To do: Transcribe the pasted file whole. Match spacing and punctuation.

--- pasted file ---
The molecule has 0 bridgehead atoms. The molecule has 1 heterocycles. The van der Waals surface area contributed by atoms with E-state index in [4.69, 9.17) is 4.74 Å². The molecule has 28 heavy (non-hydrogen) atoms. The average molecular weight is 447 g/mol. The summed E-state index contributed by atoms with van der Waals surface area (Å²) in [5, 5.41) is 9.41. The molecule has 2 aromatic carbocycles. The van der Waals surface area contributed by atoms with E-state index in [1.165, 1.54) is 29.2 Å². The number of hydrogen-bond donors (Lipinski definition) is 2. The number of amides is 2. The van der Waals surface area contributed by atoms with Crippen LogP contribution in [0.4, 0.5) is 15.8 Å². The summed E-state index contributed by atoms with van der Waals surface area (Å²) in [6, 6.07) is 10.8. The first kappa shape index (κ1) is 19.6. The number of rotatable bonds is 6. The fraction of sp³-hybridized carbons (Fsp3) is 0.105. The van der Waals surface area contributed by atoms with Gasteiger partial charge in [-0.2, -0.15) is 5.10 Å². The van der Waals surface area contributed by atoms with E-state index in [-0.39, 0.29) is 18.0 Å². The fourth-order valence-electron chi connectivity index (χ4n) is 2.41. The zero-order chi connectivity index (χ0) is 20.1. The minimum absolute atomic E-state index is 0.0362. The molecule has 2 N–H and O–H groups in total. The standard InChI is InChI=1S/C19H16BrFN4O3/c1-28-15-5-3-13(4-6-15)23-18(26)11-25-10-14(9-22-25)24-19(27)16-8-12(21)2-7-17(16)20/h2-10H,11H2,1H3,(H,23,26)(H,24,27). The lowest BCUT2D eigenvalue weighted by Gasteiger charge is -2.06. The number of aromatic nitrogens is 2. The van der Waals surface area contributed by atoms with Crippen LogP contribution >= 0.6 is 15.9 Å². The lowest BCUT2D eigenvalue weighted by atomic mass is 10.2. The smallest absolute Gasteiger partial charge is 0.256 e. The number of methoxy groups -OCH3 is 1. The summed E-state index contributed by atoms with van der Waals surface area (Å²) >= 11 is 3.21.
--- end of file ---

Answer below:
The molecule has 0 bridgehead atoms. The molecule has 1 heterocycles. The van der Waals surface area contributed by atoms with E-state index in [4.69, 9.17) is 4.74 Å². The molecule has 28 heavy (non-hydrogen) atoms. The average molecular weight is 447 g/mol. The summed E-state index contributed by atoms with van der Waals surface area (Å²) in [5, 5.41) is 9.41. The molecule has 2 aromatic carbocycles. The van der Waals surface area contributed by atoms with E-state index in [1.165, 1.54) is 29.2 Å². The number of hydrogen-bond donors (Lipinski definition) is 2. The number of amides is 2. The van der Waals surface area contributed by atoms with Crippen LogP contribution in [0.4, 0.5) is 15.8 Å². The summed E-state index contributed by atoms with van der Waals surface area (Å²) in [6, 6.07) is 10.8. The first kappa shape index (κ1) is 19.6. The number of rotatable bonds is 6. The fraction of sp³-hybridized carbons (Fsp3) is 0.105. The van der Waals surface area contributed by atoms with Gasteiger partial charge in [-0.2, -0.15) is 5.10 Å². The van der Waals surface area contributed by atoms with E-state index in [-0.39, 0.29) is 18.0 Å². The fourth-order valence-electron chi connectivity index (χ4n) is 2.41. The zero-order chi connectivity index (χ0) is 20.1. The minimum absolute atomic E-state index is 0.0362. The molecule has 2 N–H and O–H groups in total. The standard InChI is InChI=1S/C19H16BrFN4O3/c1-28-15-5-3-13(4-6-15)23-18(26)11-25-10-14(9-22-25)24-19(27)16-8-12(21)2-7-17(16)20/h2-10H,11H2,1H3,(H,23,26)(H,24,27). The lowest BCUT2D eigenvalue weighted by Gasteiger charge is -2.06. The number of aromatic nitrogens is 2. The van der Waals surface area contributed by atoms with Crippen LogP contribution >= 0.6 is 15.9 Å². The lowest BCUT2D eigenvalue weighted by atomic mass is 10.2. The smallest absolute Gasteiger partial charge is 0.256 e. The number of methoxy groups -OCH3 is 1. The summed E-state index contributed by atoms with van der Waals surface area (Å²) >= 11 is 3.21.